An elderly tourist asked Joel Meltzar to please hold the sightseeing excursion bus while she hurried back into the hotel to retrieve her camera. He was always glad to oblige these happy foreign visitors. Besides, it was the last day of their two-week Israeli tour. That was his last memory before the roaring explosion changed everything.
Two years ago, both parents and his sister were victims of deadly unrest in the Holy Land. They had been riding in the same train car with a madman who was trussed up with enough explosives to kill anything within blocks. It worked.
Joel slept for extended intervals, waking only long enough to realize he was seriously injured and that his eyes were bandaged. Each time he swam to the surface of consciousness his mind replayed that violent bombing sound. It chased him like an unrelenting stalker intent on finishing the job. The screams of terror he heard were coming from his own mouth. The words of comfort and prayer definitely were coming from someone else’s.
Mrs. Esther Jones was his only visitor. She sat by his bedside until late every evening and was right back to take up her vigil as soon as his early morning treatments were finished. She passed the time recalling all the wonderful places he had taken her group, and the engaging way he had of describing each attraction.
“These are the steps where Jesus entered the temple and taught,” he explained with nearly perfect English. “This afternoon, we will be going to Megiddo to see the excavations that unearthed twenty different civilizations.”
His deep, smooth voice and well-delivered monologue made Holy Scripture come alive. It was never boring.
Thirty-three strangers, soon to be friends, had begun the tour together. Because of a forgotten camera, she was the only survivor of Joel’s sightseeing group. She felt compelled to put aside her own grief and offer support to this kind young man who had no sign of a family. He reminded her of her grandson back home. Maybe that was why she could not leave him alone to face the agony of physical and emotional devastation.
“Maim, maim, bevakasha.”
Esther moved closer. “What are you saying, dear? I don’t understand Hebrew.”
“Water. Please, some water.”
His forced concentration and her reassuring assistance provided him the strength to swallow a small amount. The hospital staff had asked her to encourage him to drink. They assumed she was a relative.
Joel motioned with his uninjured hand that he had enough. Then, in barely a whisper, “ Toda,”
“Excuse me?” Esther needed her translation book.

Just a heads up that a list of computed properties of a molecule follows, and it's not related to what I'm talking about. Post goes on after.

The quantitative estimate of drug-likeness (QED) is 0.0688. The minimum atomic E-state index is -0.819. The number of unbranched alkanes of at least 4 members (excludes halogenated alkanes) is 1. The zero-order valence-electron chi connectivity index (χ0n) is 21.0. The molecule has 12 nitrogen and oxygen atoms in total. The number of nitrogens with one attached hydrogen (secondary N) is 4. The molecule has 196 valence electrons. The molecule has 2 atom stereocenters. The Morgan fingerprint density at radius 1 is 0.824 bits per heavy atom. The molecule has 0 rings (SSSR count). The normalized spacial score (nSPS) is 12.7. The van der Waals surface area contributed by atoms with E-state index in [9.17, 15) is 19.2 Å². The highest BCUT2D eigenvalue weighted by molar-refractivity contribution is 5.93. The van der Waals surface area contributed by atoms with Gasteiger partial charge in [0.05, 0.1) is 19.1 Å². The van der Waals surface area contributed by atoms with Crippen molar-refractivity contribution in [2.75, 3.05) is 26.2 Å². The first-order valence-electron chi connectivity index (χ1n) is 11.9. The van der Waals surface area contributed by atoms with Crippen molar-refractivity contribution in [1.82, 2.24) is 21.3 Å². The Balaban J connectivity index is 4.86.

“Oh, I’m sorry,” he rasped,” that means thank you.”
He tried to turn on his side but the effort was not worth the grinding pain.
“Uh, who are you?”
“Remember? I am Esther Jones, the lady who forgot her camera.”
With no warning, Joel began to weep with great heaving sobs. The sympathetic and loving grandmother wanted to put her arms around him but she could not take a chance on increasing his discomfort.
He clung to her hand as if she were his last hope. The reality of cold-blooded vengeance defined his life in this land promised to his people by the very God of Abraham, Isaac, and Jacob. She alternated between compassion and anger.
After a while, he became quiet. “The doctors do not know if I will see again. “
“I am praying for your total healing, my friend. “
“Do you think that is possible, Mrs. Jones?”
“ Oh, Joel, dear, with Christ, anything is possible.”
The once handsome sightseeing guide turned his bandaged eyes away in an obvious dismissal.
Esther could not stop now. She spoke quietly but with purpose.
“Day after day you have driven that bus to Holy places. You have enthralled hundreds of visitors with your knowledge of practically every step Jesus ever took. You are Jewish, just like He was, and know more about the events in His life than most Christians.”
He pulled his hand away.
“Listen to me, Joel. You and I were spared for a reason. I believe mine is to honor the Great Commission to spread the gospel of my Lord and Savior to the whole world.”
“And mine?” She could barely hear him.
“Perhaps it is to accept the truth about Y’Shua. “
As Joel surrendered to sleep he mumbled,” I still wait for my Messiah.”
Esther settled back into the familiar bedside chair. She planned to be there when he opened his eyes.
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